Exodus – Class Is Still In SessionSaturday, 30th March 2013
(This content originally appeared on Blistering.com)
They just keep getting heavier, don’t they? And by “they” we mean Exodus, who have managed to defy the odds (read: the dreadful 90’s, the passing of Paul Baloff, and the exit of Steve “Zetro” Souza”) and are now perhaps the most reliable of the old-time thrash brigade. Since the addition of singer Rob Dukes in late 2004, the veteran Bay Area thrashers have released a string of jagged, brutal albums that have subsequently propelled the band to heights not seen since their mid-80’s glory days. At an age where most are slowing down or are just rediscovering their roots, Exodus are operating at top speed, with the pedal to the floor and a middle-finger in the air. What a sight.
Their latest is The Atrocity Exhibition: Exhibit B: The Human Condition, the follow-up to…you guessed it, 2007’s The Atrocity Exhibition: Exhibit A. Gary Holt and the boys spare no ounce of speed, complemented by Dukes’ now very formidable vocals (check out the lyrics – PC poseurs beware!) and drummer Tom Hunting’s relentless polka beat. A handful of songs here are some of the most ferocious tracks put to tape, namely “Class Dismissed,” “Beyond the Pale” and the 9-minute plus “The Sun Is My Destroyer.” Sure, the album is a bit long (74 minutes, to be exact), but it’s Exodus, and they’ll wear you down.
Blistering caught up with the always-affable Holt to wax on the new album, their increasing popularity, relationship with Megadeth, and that mysterious time in the late 90’s when the band sputtered out before it even got started. Here goes…
Blistering.com: I don’t think it’s a stretch to say that now, Exodus is bigger than ever. Do you feel the same way?
Gary Holt: Yeah, you could say that. But I’m just anxious to get this record out and see what people think. We’ve been back out for seven years, building this thing back up, so I’m just itching to drop this thing on everybody [laughs].
Blistering.com: What do you think you can attribute that to? Is it the thrash revival or the fact you’re easily the most brutal of all the returning thrash bands?
Holt: A little bit of both. To attribute it entirely to some sudden resurgence of thrash metal would be unjust to the seven years where we put in a lot of hard work to bring thrash back. We were out there busting our ass before everyone decided to reunite. I think there’s a little fortuitous timing on both sides and as we’ve worked harder on this, thrash has experienced a renaissance. I think it’s a good case of the stars aligning.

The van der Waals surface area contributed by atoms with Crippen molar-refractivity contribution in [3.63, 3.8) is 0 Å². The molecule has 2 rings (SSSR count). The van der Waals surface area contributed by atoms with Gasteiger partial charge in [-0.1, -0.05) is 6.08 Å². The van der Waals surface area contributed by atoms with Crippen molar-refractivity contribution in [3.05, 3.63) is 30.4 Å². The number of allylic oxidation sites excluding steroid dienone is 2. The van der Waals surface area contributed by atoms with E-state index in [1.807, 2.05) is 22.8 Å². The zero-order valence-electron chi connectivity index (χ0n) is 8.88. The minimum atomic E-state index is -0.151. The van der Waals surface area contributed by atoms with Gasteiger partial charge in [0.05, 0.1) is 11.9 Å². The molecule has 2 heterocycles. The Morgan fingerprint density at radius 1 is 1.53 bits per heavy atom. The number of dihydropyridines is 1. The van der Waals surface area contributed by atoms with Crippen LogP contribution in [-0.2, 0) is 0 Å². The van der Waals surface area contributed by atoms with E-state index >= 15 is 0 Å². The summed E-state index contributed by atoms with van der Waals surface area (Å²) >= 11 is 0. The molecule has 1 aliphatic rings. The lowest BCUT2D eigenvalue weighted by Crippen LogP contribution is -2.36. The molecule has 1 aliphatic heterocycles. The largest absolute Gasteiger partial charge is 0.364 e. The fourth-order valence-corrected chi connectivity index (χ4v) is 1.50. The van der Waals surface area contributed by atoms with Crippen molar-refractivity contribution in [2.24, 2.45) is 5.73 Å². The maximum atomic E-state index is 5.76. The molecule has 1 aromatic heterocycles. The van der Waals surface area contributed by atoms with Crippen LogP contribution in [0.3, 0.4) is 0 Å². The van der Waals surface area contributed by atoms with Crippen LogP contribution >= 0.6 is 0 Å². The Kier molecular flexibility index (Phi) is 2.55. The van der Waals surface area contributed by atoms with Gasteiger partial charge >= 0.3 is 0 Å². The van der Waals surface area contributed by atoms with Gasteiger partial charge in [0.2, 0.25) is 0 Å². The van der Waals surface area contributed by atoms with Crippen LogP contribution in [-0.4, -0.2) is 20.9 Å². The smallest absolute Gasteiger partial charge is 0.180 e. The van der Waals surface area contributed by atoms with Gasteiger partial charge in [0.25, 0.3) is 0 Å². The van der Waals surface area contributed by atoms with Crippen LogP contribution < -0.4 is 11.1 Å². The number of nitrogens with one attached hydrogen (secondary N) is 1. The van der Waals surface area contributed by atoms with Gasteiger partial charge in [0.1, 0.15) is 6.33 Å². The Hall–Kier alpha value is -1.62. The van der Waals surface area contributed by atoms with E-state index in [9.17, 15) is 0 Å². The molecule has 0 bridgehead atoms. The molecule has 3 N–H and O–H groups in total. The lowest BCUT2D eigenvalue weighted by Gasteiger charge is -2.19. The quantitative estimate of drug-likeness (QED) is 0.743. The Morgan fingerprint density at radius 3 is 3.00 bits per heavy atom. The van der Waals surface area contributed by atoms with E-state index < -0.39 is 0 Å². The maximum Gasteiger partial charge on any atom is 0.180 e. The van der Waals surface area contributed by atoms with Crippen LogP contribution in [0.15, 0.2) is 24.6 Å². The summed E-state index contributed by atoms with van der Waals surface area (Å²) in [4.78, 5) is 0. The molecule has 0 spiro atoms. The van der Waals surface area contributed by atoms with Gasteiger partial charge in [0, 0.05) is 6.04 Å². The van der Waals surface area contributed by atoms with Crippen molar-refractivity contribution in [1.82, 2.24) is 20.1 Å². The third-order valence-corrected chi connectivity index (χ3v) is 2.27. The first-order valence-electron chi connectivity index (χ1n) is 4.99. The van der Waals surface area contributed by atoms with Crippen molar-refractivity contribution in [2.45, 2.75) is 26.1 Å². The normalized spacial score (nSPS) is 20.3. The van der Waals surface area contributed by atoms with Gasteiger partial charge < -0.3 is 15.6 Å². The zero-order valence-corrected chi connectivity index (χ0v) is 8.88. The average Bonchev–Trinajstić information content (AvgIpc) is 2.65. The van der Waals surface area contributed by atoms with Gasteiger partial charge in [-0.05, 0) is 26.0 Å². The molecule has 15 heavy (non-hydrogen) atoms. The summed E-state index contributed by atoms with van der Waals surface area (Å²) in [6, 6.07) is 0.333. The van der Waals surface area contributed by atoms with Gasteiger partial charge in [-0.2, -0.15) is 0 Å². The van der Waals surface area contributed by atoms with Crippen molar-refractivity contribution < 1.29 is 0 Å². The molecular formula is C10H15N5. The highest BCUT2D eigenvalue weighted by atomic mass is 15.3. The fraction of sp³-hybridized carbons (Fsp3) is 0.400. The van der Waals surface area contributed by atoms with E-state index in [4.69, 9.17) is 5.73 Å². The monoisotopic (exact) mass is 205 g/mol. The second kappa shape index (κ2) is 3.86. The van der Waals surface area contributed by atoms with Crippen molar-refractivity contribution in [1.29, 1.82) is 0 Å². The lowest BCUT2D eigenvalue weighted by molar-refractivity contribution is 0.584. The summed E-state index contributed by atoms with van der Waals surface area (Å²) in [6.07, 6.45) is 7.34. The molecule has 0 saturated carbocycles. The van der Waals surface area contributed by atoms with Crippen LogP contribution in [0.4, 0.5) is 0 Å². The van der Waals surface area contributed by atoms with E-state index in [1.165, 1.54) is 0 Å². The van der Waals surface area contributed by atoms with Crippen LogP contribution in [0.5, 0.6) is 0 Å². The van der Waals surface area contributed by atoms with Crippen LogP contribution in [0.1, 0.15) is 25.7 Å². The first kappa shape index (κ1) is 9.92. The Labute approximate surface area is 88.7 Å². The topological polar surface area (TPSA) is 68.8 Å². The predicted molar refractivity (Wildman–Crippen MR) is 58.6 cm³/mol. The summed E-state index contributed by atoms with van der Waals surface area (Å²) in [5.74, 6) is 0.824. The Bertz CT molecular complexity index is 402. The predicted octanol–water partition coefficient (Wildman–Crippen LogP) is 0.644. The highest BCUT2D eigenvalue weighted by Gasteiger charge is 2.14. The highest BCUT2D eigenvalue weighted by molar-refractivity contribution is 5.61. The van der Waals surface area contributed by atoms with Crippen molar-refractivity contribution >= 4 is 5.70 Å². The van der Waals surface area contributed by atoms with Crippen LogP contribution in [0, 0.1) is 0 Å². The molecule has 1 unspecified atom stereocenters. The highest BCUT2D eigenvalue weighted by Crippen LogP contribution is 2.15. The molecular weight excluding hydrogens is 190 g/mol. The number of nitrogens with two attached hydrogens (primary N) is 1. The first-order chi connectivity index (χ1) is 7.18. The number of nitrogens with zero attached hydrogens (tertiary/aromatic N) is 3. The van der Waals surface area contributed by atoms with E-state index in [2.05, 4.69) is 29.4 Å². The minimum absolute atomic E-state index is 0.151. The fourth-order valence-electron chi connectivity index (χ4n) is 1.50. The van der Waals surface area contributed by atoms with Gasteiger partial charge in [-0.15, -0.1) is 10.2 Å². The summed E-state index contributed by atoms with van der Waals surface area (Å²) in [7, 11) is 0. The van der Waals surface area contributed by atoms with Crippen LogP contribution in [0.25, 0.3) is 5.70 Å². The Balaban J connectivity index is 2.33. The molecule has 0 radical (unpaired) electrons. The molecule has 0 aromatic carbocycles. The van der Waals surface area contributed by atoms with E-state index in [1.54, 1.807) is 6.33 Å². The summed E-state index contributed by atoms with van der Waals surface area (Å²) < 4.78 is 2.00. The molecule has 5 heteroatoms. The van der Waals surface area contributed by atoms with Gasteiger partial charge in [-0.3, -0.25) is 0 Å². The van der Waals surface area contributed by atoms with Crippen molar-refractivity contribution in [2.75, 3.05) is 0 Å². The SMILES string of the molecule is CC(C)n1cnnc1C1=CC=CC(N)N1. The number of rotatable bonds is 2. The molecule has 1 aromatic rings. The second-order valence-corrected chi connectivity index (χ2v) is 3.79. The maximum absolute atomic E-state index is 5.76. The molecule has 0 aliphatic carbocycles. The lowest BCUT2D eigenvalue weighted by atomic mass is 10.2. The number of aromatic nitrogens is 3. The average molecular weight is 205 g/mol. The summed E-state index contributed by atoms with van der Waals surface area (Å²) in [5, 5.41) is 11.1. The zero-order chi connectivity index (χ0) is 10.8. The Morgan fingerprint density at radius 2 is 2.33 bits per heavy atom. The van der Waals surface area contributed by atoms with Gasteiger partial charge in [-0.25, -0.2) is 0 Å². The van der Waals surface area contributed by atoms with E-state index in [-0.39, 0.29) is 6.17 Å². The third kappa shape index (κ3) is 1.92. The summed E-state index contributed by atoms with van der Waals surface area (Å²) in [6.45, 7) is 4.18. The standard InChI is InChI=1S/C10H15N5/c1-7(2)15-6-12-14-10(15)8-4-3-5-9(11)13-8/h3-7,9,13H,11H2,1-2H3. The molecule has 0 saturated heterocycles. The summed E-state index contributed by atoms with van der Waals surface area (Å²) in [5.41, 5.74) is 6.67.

Blistering.com: When you came back in 2004 with Tempo of the Damned, what was the goal? Even then, could see things progressing to this point?
Holt: Our goal was to come out and make a killer record and do the exact opposite of understandably, of what people expected from us: here’s another band past its prime, coming back out to play subpar thrash metal. We wanted to prove we’re relevant and still had all the rage hate that we always had.
Blistering.com: I saw you on the recent Megadeth tour and the set was loaded with songs from Bonded By Blood, but is the temptation there to start putting in more recent songs?
Holt: Toward the end we started putting in newer songs in the set because we were bored. Not like playing the old songs is boring. At first, we just joined in with the spirit of the tour with Testament playing The Legacy in its entirety and Megadeth with the 20th anniversary of Rust In Peace, but we said “Fuck it.” Let’s put “Iconoclasm” in the set. It goes over great live. The new stuff goes over every bit as well as the old stuff. Toward the end, it was predominantly older songs, but we started to spice it up a bit.
Blistering.com: So would you say that tour was a success?
Holt: Oh yeah, it was awesome! It was sold-out virtually every night and the promoters did a great job of getting bodies in the building every time we played. It was a couple of bands that were old friends.
Blistering.com: Megadeth took you out in 2004 when they first came back. Did you always have a good relationship with Mustaine and company?
Holt: Dave’s been a friend of mine since Day One. We don’t see each other very often, but he’s reached out to us a couple of times and getting the chance to go on tour and spend some time talking to Dave is always a pretty awesome thing.
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